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Human Cloning and Congress

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Human Cloning and Congress

Recent months have seen news of biotech advances all along the front: cloned cats, artificial wombs, nascent human-animal hybrids, genetic selection of embryos for implantation, fetal-tissue manipulation--and on, and on, nearly every day bringing some news item about the technology that is redefining what it means to be human. The question is, do we want this redefinition? And this essay attempts to answer this pressing question.

Like a giant jigsaw puzzle as each piece is put in place, the picture of the brave new world of eugenic biotechnology is coming clear, and it is an ugly and frightening picture of designed descendants, commodified body parts, manipulated babies, and life itself twisted to little more than the attempt to prove that it is possible to twist life.

The time to stop this is now, and the place to stop it is human cloning. We must send a message that some things we will not do, even though we can. We must draw a line and say that we do not simply acquiesce in the biotechnologists' willful and unthinking desire to fool with the basic stuff of life.

In the next two months, the Senate will debate the question of cloning, with three proposals now in play: the Brownback-Landrieu bill to ban all cloning (echoing the bill already passed by the House of Representatives), and the Feinstein-Kennedy and Harkin-Specter bills, both of which allow scientists to perform so-called "therapeutic" cloning, while prohibiting the bringing of those clones to birth in "reproductive" cloning.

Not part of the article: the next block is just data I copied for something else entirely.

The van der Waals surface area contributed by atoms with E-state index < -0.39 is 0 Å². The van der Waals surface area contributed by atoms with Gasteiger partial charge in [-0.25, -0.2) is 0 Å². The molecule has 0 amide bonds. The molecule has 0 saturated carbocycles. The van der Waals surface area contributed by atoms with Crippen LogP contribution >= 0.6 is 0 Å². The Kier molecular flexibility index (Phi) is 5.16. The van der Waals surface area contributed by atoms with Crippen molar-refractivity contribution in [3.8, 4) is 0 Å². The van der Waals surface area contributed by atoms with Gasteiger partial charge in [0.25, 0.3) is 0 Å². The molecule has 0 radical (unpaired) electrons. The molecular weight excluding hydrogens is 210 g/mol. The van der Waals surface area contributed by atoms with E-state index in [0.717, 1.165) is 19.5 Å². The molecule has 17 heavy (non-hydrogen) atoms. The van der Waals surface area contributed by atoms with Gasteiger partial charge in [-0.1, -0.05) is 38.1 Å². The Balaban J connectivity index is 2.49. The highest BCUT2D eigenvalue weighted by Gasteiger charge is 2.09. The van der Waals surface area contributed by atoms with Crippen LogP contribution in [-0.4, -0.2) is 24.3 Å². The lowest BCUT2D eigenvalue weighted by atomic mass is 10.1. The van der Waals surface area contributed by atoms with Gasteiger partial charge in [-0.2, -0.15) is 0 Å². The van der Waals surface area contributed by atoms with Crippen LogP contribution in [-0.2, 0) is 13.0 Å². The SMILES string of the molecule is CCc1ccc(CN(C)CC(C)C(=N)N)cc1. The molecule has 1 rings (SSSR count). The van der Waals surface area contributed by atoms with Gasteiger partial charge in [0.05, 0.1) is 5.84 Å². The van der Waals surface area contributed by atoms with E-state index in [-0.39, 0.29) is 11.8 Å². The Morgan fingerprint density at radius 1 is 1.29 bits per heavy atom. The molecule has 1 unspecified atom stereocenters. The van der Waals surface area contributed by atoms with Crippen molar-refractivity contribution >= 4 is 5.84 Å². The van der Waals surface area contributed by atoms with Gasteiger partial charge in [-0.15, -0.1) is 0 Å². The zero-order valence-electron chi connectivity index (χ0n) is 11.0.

There is moral fecklessness in human cloning. The attempt to allow cloned embryos and then to ban the birth at which they naturally aim is a bizarre and unworkable comp...

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...ect to bringing clones to birth when that doesn't require the genetic redesign of our descendants.

Meanwhile, the whole picture is filled in, bit by bit. With its desire to clone, the biotech revolution has set itself against the human world of bodily birth and death, unique individuals living and dying in connected families. It promises instead a place of endless mirrors reflecting nothing but themselves, a sterile realm of childless parents and parentless children, a world turned strange, inhospitable, and inhuman.

This cannot be what we want the future to look like. But the future will look like this--unless we start by saying no to cloning and persuading the Senate to pass the Brownback-Landrieu bill.

WORKS CITED:

"Christopher Reeve on Politics and Stem Cell Research." CNN http://www.cnn.com/2001/ALLPOLITICS/07/29/reeve.cnna/
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